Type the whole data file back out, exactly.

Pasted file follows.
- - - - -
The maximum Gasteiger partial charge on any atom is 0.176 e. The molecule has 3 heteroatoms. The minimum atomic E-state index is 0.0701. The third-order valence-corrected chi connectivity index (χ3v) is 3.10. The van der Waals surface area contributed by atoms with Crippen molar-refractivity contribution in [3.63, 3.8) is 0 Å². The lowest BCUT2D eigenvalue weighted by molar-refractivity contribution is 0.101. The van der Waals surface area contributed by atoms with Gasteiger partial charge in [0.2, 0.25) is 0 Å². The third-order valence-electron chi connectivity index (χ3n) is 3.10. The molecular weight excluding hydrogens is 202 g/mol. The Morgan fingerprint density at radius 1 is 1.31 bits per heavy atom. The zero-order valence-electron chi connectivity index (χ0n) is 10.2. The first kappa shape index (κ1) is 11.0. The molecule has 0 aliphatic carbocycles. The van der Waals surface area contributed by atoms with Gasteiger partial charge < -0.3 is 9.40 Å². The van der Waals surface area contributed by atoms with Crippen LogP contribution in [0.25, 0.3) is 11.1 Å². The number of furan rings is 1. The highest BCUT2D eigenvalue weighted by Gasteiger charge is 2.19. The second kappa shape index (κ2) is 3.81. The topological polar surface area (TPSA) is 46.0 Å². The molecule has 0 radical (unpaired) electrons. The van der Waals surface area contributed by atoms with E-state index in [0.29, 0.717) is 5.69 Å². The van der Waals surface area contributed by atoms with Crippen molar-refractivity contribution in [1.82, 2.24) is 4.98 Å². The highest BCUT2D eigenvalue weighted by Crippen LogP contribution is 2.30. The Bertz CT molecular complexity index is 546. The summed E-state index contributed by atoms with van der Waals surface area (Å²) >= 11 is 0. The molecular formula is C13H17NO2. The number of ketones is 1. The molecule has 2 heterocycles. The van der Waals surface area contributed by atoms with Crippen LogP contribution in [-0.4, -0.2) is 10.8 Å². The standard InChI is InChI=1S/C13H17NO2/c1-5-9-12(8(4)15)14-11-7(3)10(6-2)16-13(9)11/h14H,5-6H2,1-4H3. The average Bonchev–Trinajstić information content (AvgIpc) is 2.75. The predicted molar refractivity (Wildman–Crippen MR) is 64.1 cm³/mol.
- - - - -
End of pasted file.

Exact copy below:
The maximum Gasteiger partial charge on any atom is 0.176 e. The molecule has 3 heteroatoms. The minimum atomic E-state index is 0.0701. The third-order valence-corrected chi connectivity index (χ3v) is 3.10. The van der Waals surface area contributed by atoms with Crippen molar-refractivity contribution in [3.63, 3.8) is 0 Å². The lowest BCUT2D eigenvalue weighted by molar-refractivity contribution is 0.101. The van der Waals surface area contributed by atoms with Gasteiger partial charge in [0.2, 0.25) is 0 Å². The third-order valence-electron chi connectivity index (χ3n) is 3.10. The molecular weight excluding hydrogens is 202 g/mol. The Morgan fingerprint density at radius 1 is 1.31 bits per heavy atom. The zero-order valence-electron chi connectivity index (χ0n) is 10.2. The first kappa shape index (κ1) is 11.0. The molecule has 0 aliphatic carbocycles. The van der Waals surface area contributed by atoms with Gasteiger partial charge < -0.3 is 9.40 Å². The van der Waals surface area contributed by atoms with Crippen LogP contribution in [0.25, 0.3) is 11.1 Å². The number of furan rings is 1. The highest BCUT2D eigenvalue weighted by Gasteiger charge is 2.19. The second kappa shape index (κ2) is 3.81. The topological polar surface area (TPSA) is 46.0 Å². The molecule has 0 radical (unpaired) electrons. The van der Waals surface area contributed by atoms with E-state index in [0.29, 0.717) is 5.69 Å². The van der Waals surface area contributed by atoms with Crippen molar-refractivity contribution in [1.82, 2.24) is 4.98 Å². The highest BCUT2D eigenvalue weighted by Crippen LogP contribution is 2.30. The Bertz CT molecular complexity index is 546. The summed E-state index contributed by atoms with van der Waals surface area (Å²) >= 11 is 0. The molecular formula is C13H17NO2. The number of ketones is 1. The molecule has 2 heterocycles. The van der Waals surface area contributed by atoms with Crippen LogP contribution in [-0.4, -0.2) is 10.8 Å². The standard InChI is InChI=1S/C13H17NO2/c1-5-9-12(8(4)15)14-11-7(3)10(6-2)16-13(9)11/h14H,5-6H2,1-4H3. The average Bonchev–Trinajstić information content (AvgIpc) is 2.75. The predicted molar refractivity (Wildman–Crippen MR) is 64.1 cm³/mol.